Inspector Lavardin (1986)
Directed by: Claude Chabrol | 96 minutes | drama, crime | Actors: Jean Poiret, Jean-Claude Brialy, Bernadette Lafont, Jean-Luc Bideau, Jacques Dacqmine, Hermine Clair, Pierre-François Dumeniaud, Florent Gibassier, Guy Louret, Jean Depussé, Marc Adam, Michel Dupuy, Serge Feuillet, Michel Fontayne, Philippe Froger, Chantal Grebbet, Claire Ifrane, Hervé Lelardoux, Lisa Livane, Robert Mazet, Guy Parigot, Maurice Regnaut, Odette Simoneau
Fictional private detectives come in all shapes and sizes. Usually they are bold and witty and have an immeasurable flair. In addition, they all bring out their own qualities. Sherlock Holmes is the sensitive intellectual who knows how to solve crimes with his logical view of things. Hercule Poirot is the dandy, the eccentric who relies heavily on his style, class and humor. Directly opposite is ‘Dirty’ Harry Calahan, who always gets the dirty jobs and takes on both criminals and colleagues very hard. Phillip Marlowe is just as street-wise, but we mainly know him as the seasoned yet honest alcoholic who has a lily-white pit under his rough shell. In the mid-1980s, French filmmaker Claude Chabrol brought us Inspector Jean Lavardin, who represents a completely different kind of private eye. Lavardin was once a criminal, but decided to make amends and became a detective. However, because of his background in crime, he doesn’t always follow the law very closely.
Lavardin was introduced in the film ‘Poulet et Vinaigre’ (1984), but was re-enacted a year later in ‘Inspector Lavardin’ (1986). After that, there would even be a four-part TV series around the character. The leading role was always played by Jean Poiret, a reliable actor who had already earned his spurs in French cinema. In ‘Inspector Lavardin’ he investigates the murder of writer Raoul Mons (Jacques Dacqmine). In order to obtain information, he decides to temporarily move in with his widow Hélène (Bernadette Lafont), whom he still knows from a gray past. He discovers that behind the facade of wealth and tranquility there are several mysteries. Hélène and Raoul have entered into a marriage of convenience after her husband and sister-in-law disappeared from their lives in a remarkable way. Hélène’s gay brother Claude (Jean-Claude Brialy) lives in her house and has a close relationship with her teenage daughter Véronique (Hermine Clair), who comes across as good and docile but leads a double life at night. And what does the shadowy nightclub owner Max (Jean-Luc Bideau) have to do with this case? Lavardin slowly but surely unravels all the secrets.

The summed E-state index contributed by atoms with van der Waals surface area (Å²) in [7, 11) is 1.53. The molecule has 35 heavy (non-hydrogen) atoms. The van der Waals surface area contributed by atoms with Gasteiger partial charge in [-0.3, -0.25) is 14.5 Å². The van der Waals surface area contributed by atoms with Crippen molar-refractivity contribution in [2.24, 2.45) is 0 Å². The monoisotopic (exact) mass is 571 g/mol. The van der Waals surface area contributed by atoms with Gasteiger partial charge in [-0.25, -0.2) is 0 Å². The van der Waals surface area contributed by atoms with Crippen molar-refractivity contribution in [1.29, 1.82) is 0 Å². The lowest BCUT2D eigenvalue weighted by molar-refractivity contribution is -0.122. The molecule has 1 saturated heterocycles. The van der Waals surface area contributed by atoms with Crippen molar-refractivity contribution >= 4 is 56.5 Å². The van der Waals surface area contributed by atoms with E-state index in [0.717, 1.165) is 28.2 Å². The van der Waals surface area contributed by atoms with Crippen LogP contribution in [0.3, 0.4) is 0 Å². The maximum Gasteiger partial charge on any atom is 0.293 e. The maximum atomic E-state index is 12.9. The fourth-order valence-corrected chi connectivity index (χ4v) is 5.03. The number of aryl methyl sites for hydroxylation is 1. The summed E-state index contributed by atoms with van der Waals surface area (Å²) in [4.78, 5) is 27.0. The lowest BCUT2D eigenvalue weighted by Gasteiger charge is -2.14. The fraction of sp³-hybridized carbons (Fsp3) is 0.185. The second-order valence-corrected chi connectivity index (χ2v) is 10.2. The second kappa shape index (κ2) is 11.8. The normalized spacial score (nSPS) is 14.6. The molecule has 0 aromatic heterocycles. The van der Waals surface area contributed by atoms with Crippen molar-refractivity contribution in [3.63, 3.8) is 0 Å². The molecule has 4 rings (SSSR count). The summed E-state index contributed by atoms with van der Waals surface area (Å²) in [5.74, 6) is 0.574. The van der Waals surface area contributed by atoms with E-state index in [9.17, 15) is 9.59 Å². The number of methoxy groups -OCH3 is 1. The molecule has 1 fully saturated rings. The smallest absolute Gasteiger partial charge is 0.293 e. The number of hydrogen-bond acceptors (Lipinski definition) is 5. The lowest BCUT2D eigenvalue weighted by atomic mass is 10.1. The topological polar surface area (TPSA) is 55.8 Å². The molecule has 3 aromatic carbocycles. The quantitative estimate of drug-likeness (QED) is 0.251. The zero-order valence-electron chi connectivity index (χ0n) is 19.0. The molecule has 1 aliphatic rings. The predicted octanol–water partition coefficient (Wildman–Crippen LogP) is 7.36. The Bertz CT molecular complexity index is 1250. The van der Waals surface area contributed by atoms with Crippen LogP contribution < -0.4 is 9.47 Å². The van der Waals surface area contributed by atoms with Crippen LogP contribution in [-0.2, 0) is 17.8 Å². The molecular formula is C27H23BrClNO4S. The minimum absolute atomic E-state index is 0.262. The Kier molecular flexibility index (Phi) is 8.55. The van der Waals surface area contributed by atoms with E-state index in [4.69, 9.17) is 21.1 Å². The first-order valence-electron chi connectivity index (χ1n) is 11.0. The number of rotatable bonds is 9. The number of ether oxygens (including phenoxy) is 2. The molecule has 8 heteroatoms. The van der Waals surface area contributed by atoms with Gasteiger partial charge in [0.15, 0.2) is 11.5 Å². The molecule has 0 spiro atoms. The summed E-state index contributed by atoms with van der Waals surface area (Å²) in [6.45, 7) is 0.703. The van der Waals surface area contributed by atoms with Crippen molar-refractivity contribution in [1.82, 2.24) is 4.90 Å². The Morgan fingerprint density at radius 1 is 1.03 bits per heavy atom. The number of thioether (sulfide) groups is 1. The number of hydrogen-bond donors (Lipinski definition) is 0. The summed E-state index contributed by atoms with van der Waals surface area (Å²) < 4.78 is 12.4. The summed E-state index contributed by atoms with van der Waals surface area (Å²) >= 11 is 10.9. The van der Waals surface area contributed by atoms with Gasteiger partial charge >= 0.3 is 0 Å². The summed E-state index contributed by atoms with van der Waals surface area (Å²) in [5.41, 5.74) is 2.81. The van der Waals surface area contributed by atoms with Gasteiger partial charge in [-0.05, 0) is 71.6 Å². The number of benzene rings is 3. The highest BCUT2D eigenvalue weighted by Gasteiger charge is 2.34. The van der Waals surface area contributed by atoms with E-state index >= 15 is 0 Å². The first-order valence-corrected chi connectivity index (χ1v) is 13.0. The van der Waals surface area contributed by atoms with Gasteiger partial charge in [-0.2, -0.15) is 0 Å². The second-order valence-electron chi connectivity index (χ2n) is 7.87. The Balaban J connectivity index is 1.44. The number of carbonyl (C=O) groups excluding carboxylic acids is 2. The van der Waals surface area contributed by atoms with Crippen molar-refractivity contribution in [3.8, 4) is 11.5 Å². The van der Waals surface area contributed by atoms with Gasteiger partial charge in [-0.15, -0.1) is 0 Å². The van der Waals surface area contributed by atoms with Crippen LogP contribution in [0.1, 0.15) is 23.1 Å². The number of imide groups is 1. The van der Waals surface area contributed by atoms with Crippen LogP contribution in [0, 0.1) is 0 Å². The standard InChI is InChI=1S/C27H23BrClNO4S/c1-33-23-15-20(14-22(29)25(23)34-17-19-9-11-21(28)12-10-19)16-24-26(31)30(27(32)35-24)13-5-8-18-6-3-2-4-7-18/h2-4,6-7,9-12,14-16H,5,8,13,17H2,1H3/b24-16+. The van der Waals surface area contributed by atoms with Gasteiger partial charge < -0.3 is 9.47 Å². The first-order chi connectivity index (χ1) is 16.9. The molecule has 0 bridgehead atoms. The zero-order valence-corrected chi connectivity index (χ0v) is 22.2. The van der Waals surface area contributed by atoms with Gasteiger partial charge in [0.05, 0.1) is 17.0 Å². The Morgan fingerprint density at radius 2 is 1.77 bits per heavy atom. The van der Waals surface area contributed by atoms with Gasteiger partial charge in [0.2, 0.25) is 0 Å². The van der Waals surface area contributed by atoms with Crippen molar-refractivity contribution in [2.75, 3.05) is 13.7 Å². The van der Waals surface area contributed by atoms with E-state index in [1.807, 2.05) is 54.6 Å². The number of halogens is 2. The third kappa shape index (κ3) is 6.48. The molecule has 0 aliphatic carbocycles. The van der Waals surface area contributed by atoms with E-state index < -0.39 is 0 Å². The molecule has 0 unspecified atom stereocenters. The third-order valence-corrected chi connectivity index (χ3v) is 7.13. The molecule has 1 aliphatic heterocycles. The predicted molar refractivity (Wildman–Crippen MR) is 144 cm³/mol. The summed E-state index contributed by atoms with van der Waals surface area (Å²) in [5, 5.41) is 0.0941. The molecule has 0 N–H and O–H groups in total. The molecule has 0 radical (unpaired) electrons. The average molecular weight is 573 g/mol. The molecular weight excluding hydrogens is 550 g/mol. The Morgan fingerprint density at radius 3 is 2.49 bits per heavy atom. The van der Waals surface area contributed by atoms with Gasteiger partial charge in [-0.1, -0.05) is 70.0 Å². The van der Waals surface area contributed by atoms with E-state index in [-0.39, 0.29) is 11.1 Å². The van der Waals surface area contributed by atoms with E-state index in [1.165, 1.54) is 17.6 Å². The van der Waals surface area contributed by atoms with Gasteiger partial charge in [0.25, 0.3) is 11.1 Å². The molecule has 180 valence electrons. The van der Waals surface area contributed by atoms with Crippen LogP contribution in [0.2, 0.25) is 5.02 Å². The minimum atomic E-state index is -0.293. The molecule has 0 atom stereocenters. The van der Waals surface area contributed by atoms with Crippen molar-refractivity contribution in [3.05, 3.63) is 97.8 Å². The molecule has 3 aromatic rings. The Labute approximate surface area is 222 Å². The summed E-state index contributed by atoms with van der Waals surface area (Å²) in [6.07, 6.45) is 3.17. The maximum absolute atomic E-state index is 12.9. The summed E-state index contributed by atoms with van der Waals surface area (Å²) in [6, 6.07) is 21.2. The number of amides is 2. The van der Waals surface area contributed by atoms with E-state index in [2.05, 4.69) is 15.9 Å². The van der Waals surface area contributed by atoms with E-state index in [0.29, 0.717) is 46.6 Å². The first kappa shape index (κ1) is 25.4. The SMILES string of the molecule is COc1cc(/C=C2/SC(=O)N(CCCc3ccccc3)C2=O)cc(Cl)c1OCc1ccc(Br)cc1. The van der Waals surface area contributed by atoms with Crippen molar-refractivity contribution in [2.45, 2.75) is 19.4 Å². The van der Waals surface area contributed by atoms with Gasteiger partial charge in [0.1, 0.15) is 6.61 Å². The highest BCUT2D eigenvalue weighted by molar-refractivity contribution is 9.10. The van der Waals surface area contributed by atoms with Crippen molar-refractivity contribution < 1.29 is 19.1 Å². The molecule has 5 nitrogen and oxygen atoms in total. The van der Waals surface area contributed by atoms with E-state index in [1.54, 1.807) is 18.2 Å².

In Claude Chabrol’s world, even those who seem innocent are guilty. Sometimes, however, he shows mercy and the guilty are finally free from blame. Lavardin does not solve crimes, but exposes the hypocrisy, corruption and evil of society. In contrast to his earlier work (until 1975), Chabrol appears more lenient in the second half of his oeuvre and his characters are given the chance to escape. The shady Peter Guinman from ‘Inspector Lavardin’, for example, would have been less merciful in one of Chabrol’s earlier masterpieces. But at the end of the film, the bitter nature of the filmmaker emerges: the innocence – if there was any – is gone forever. Chabrol is known for frequently switching points of view throughout his films, in order to sow confusion. In this film we see most of the images from Lavardin’s point of view and if we already have the idea that we are switching, we are skillfully misled by the director. It turns out that Lavardin partly gathers his information without being observed. The central theme is therefore observation. This theme is brilliantly designed, especially in the scene where the ‘real’ world and that of the security cameras meet in an intriguing way.
Unlike ‘Poulet et Vinaigre’, in which he is a shadowy figure who only dominates the film in the last quarter, Lavardin is the protagonist here. He is even personally involved in the case, as the victim’s wife is his ex-lover. Poiret portrays him soundly and modestly. Jean-Claude Brialy is much more flamboyant as Claude, Hélène’s elusive brother with a bizarre hobby: he makes lifelike eyes of glass. Jean-Luc Bideau and Bernadette Lafont are also strong. Humor also plays an important role in ‘Inspector Lavardin’ – often at unexpected moments – and the bourgeoisie is a familiar and beloved target for Chabrol, who manages to surprise us with a delightful final quarter in which doubts about the morale of both the inspector and the up the director. Jean Rabier is a fine cinematographer who captures the story in all its glory. Claude’s son Matthieu provides the matching score.
‘Inspector Lavardin’ has all the elements of a real Chabrol, albeit that some manifest themselves more prominently than others. The film is familiar to those familiar with the French director’s work. It takes little effort to get carried away in the story, thanks in part to the excellent acting. The knowledge that every character has a hidden side that is slowly but surely being revealed and the fact that no one is innocent in this film form the solid foundation for an entertaining detective. With ‘Inspector Lavardin’ Chabrol remains far removed from the level of the masterpieces he made at the beginning of his career, but this solid thriller never gets boring.